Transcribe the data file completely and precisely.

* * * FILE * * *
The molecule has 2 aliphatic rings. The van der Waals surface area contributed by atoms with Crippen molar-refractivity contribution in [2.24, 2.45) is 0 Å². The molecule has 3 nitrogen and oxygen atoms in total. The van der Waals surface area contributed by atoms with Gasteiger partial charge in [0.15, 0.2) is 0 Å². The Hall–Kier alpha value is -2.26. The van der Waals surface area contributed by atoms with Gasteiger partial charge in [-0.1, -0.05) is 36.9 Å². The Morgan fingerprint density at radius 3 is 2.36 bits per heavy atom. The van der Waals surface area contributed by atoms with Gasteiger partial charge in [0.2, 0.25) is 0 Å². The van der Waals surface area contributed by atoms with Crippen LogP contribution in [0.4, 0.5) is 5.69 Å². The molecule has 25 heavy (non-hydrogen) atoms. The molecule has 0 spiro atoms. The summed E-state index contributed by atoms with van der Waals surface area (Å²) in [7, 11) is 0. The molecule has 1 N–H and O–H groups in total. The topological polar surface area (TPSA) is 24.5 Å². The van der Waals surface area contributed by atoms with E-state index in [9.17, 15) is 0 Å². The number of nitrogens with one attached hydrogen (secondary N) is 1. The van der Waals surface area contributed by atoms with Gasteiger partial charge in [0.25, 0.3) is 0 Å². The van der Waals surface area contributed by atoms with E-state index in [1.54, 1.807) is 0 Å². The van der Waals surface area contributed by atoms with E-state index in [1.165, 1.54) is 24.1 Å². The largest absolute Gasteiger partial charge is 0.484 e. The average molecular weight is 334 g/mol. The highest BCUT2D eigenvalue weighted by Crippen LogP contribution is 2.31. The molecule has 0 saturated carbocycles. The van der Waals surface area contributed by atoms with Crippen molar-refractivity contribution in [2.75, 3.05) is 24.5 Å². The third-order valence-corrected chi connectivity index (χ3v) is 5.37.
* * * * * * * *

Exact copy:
The molecule has 2 aliphatic rings. The van der Waals surface area contributed by atoms with Crippen molar-refractivity contribution in [2.24, 2.45) is 0 Å². The molecule has 3 nitrogen and oxygen atoms in total. The van der Waals surface area contributed by atoms with Gasteiger partial charge in [0.15, 0.2) is 0 Å². The Hall–Kier alpha value is -2.26. The van der Waals surface area contributed by atoms with Gasteiger partial charge in [-0.1, -0.05) is 36.9 Å². The Morgan fingerprint density at radius 3 is 2.36 bits per heavy atom. The van der Waals surface area contributed by atoms with Gasteiger partial charge in [0.2, 0.25) is 0 Å². The van der Waals surface area contributed by atoms with Crippen LogP contribution in [0.4, 0.5) is 5.69 Å². The molecule has 25 heavy (non-hydrogen) atoms. The molecule has 0 spiro atoms. The summed E-state index contributed by atoms with van der Waals surface area (Å²) in [7, 11) is 0. The molecule has 1 N–H and O–H groups in total. The topological polar surface area (TPSA) is 24.5 Å². The van der Waals surface area contributed by atoms with E-state index in [9.17, 15) is 0 Å². The number of nitrogens with one attached hydrogen (secondary N) is 1. The van der Waals surface area contributed by atoms with Gasteiger partial charge in [0.25, 0.3) is 0 Å². The van der Waals surface area contributed by atoms with E-state index in [1.54, 1.807) is 0 Å². The van der Waals surface area contributed by atoms with E-state index in [1.165, 1.54) is 24.1 Å². The largest absolute Gasteiger partial charge is 0.484 e. The average molecular weight is 334 g/mol. The highest BCUT2D eigenvalue weighted by Crippen LogP contribution is 2.31. The molecule has 0 saturated carbocycles. The van der Waals surface area contributed by atoms with Crippen molar-refractivity contribution in [2.75, 3.05) is 24.5 Å². The third-order valence-corrected chi connectivity index (χ3v) is 5.37.